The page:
What inspires you?

I feel like I have a lot of different stories to tell and I am mostly motivated by my characters demanding that I write them down, however I do feel like another major motivation for me is spite. Ever since Steven Moffat’s lovely ‘asexuals are boring’ comment, my main aim is to include as many asexual characters as possible in my stories, just to prove him wrong. That and his special interest in nonsensical plots and overindulgent twists have set me firmly on the course to prove myself better than him.

What got you interested in your field?  Have you always wanted to be an artist?

I read a lot of books as a child and I came across a book that had been written by a girl who was fourteen at the time, and my little girl brain thought ‘well I’m nine, I’ve got plenty of time to write a book’ (I haven’t and I’m twenty-one now, but oh well, I’ll get there) and I’ve been writing since then.

Do you have any kind of special or unique signature, symbol, or feature you include in your work that you’d be willing to reveal?

Nothing particularly special, I don’t think. The strongest aspect of my writing is often the dialogue, so you’ll find a lot of that in the longer pieces.

What advice would you give young aspiring artists?

My advice would be, don’t be discouraged if you read back a first draft and it’s not exactly the way you want it to be. Editing and redrafting is the majority of the process and if you keep at it, it’ll get there eventually. Also try not to compare yourself to other authors’ published work. When you read a book, it’s been extensively polished and edited, and what you’re looking at is the result of month-years of hard work, arguing with editors and a lot of wasted ink. Finally, let your characters drive the plot, otherwise the plot just comes across as empty and forced. They are the core of the story.

ASEXUALITY

Where on the spectrum do you identify?

I identify as asexual, bi-romantic.

Have you encountered any kind of ace prejudice or ignorance in your field?  If so, how do you handle it?

Nothing especially in my field, but perhaps an abundance of forced, explicit sexual scenes. Once my scriptwriting tutor told me that my relationship is meaningless because I don’t have sex (not that she even knows this) and that was quite hurtful.

What’s the most common misconception about asexuality that you’ve encountered?

When I first got together with my boyfriend, people kept asking me ‘so does that mean you’re not asexual anymore?’ It’s like they think that it just goes away as soon as you get a partner.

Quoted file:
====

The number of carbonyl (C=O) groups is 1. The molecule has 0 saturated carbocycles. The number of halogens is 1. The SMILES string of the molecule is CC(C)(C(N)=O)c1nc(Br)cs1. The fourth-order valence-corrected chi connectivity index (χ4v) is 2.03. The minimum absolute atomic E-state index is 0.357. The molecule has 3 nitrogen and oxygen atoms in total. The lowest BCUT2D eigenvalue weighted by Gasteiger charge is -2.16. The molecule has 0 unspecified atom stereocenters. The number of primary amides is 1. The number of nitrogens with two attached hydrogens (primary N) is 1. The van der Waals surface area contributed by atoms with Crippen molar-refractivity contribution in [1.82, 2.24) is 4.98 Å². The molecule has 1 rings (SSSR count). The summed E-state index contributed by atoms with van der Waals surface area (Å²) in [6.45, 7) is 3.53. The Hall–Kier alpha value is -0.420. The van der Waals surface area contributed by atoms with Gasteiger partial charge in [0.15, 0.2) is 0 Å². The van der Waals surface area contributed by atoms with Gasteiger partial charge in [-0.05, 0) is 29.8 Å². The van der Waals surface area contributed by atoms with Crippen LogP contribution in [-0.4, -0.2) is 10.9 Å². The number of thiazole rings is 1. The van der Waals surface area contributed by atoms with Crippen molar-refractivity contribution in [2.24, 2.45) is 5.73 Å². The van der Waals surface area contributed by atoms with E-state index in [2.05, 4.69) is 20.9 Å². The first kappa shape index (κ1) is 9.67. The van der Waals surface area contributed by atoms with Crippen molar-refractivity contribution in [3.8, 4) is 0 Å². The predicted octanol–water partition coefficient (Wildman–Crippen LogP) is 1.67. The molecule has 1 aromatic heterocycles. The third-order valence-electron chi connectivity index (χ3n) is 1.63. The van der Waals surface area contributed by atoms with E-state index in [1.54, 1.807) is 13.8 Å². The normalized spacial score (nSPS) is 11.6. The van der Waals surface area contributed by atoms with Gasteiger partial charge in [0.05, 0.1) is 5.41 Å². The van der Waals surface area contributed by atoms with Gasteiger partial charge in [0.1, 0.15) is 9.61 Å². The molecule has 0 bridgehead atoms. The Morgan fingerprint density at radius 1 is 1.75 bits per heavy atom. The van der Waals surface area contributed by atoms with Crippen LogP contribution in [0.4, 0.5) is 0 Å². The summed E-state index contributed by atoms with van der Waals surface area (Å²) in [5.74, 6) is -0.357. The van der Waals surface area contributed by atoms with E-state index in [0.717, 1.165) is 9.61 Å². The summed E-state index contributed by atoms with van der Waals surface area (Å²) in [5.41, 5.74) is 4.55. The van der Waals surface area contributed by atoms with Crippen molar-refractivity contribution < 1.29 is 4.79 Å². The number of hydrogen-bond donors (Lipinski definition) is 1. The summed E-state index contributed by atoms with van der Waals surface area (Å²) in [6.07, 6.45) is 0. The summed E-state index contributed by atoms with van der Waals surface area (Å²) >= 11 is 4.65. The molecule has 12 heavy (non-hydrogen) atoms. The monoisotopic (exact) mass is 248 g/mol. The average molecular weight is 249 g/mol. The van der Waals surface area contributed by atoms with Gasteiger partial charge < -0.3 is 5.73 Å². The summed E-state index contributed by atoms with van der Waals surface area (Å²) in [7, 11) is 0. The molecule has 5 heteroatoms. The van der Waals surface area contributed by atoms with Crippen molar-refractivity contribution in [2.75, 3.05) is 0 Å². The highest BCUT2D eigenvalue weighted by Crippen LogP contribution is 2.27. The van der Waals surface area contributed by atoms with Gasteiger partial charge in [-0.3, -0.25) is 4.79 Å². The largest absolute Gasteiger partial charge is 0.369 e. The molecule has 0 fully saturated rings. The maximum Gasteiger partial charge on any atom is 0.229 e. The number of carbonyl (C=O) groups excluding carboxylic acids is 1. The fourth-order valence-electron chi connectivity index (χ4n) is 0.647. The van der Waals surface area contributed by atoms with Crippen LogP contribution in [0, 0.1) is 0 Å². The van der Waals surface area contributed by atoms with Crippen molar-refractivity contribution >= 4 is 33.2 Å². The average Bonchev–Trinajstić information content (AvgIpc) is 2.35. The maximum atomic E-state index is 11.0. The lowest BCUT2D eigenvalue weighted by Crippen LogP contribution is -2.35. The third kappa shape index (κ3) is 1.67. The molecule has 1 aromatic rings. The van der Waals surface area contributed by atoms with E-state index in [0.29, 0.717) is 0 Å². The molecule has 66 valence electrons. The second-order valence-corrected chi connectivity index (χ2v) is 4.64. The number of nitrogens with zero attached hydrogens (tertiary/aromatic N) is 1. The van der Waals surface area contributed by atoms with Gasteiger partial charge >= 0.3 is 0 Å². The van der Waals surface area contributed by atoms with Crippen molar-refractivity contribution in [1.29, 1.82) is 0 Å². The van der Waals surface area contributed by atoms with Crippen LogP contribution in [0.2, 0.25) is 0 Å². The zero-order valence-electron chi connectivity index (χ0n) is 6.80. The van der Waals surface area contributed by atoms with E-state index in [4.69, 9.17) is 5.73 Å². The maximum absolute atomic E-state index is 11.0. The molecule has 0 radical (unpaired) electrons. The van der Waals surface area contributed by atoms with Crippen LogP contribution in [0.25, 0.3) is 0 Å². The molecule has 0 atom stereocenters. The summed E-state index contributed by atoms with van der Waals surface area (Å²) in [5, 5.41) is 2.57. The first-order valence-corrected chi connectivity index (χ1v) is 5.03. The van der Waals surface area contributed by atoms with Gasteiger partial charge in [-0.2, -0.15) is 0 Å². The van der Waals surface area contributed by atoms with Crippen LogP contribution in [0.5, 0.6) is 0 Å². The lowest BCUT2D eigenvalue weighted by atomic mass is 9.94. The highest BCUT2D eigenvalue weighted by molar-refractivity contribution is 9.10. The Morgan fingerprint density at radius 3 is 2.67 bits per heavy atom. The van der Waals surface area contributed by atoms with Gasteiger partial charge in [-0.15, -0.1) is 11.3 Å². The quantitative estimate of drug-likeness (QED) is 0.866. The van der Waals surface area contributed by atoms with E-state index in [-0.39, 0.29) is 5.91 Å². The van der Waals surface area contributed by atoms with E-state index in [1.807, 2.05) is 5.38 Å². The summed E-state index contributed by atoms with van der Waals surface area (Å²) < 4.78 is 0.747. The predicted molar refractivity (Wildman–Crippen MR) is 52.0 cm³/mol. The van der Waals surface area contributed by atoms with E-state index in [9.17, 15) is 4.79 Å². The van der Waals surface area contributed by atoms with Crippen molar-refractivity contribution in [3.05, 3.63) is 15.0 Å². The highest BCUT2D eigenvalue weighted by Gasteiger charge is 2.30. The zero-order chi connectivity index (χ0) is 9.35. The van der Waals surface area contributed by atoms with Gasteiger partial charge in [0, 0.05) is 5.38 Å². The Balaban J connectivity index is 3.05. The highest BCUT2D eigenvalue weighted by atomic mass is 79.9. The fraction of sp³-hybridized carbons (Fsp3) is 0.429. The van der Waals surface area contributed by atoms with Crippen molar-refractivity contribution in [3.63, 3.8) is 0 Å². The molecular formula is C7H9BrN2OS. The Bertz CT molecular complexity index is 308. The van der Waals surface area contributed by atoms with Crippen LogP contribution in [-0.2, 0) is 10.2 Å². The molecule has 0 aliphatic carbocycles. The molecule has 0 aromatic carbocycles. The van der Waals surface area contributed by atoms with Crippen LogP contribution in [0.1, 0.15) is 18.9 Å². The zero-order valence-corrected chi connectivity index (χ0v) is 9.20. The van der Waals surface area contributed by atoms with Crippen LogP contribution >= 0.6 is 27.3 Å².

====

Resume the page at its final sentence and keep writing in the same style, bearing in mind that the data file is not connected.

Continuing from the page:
What advice would you give to any asexual individuals out there who might be struggling with their orientation?

My advice would be to find as much information as you can. Definitely check out AVEN. It helps a lot to know that you aren’t the only one that feels this way. I’m only just discovering the community myself and I’ve felt very welcomed.

Finally, where can people find out more about your work?

My original works can be found on Facebook: https://www.facebook.com/casfletcherwriting/ WordPress: https://casfletcher.wordpress.com/ and Tumblr: https://www.tumblr.com/blog/casfletcherwriting, whichever you’d prefer, and my fanfiction can be found on AO3: http://archiveofourown.org/users/Nurmengardx/pseuds/Nurmengardx

I’m working on my dissertation right now, but I hope to post a lot more once I graduate.

Thank you, Cas, for participating in this interview and this project. It’s very much appreciated.

Interview: Edea

Today we’re joined by Edea. Edea is a wonderful visual artist who is most passionate about photography. When she’s not out capturing the world in pictures, Edea also does a little visual art. She prefers working in digital media, but does dabble in traditional media as well. She’s an incredibly dedicated artist, as you’ll soon read. My thanks to her for taking the time to participate in this interview.

2015-10-10-10-06-16

WORK

Please, tell us about your art.

My primary art form is photography actually but I also enjoy drawing very much too. Where photography is more seriously performed (school, courses etc.) drawing is more of a hobby really. Both I do more in the digital field but I also once in a while use traditional ways of creating photos and illustrations.

I also write a little but not very well, it’s just never been as natural as for example drawing.

What inspires you?

Other people for the most part. Although, this depends on which one I’m doing. When I draw its mostly other people’s art that motivates me to draw myself. When it comes to photography it’s more likely that the moment I’m in inspires me to take the shot. I see something pleasing so I take a photo of it.